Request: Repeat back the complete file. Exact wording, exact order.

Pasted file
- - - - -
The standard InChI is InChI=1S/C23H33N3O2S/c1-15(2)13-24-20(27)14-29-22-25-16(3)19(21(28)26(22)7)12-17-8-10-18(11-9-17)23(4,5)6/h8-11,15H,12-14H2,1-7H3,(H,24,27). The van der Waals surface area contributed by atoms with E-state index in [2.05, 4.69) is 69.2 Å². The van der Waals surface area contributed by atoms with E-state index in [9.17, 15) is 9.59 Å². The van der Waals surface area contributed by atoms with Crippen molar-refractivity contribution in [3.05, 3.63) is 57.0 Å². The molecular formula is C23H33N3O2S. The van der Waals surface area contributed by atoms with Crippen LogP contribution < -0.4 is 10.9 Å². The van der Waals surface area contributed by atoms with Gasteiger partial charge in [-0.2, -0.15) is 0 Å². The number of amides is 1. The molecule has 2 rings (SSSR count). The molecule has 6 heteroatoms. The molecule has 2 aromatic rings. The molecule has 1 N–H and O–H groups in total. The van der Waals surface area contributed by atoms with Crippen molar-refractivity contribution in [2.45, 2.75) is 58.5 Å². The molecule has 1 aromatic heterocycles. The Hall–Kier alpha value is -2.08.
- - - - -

The standard InChI is InChI=1S/C23H33N3O2S/c1-15(2)13-24-20(27)14-29-22-25-16(3)19(21(28)26(22)7)12-17-8-10-18(11-9-17)23(4,5)6/h8-11,15H,12-14H2,1-7H3,(H,24,27). The van der Waals surface area contributed by atoms with E-state index in [2.05, 4.69) is 69.2 Å². The van der Waals surface area contributed by atoms with E-state index in [9.17, 15) is 9.59 Å². The van der Waals surface area contributed by atoms with Crippen molar-refractivity contribution in [3.05, 3.63) is 57.0 Å². The molecular formula is C23H33N3O2S. The van der Waals surface area contributed by atoms with Crippen LogP contribution < -0.4 is 10.9 Å². The van der Waals surface area contributed by atoms with Gasteiger partial charge in [-0.2, -0.15) is 0 Å². The number of amides is 1. The molecule has 2 rings (SSSR count). The molecule has 6 heteroatoms. The molecule has 2 aromatic rings. The molecule has 1 N–H and O–H groups in total. The van der Waals surface area contributed by atoms with Crippen molar-refractivity contribution in [2.45, 2.75) is 58.5 Å². The molecule has 1 aromatic heterocycles. The Hall–Kier alpha value is -2.08.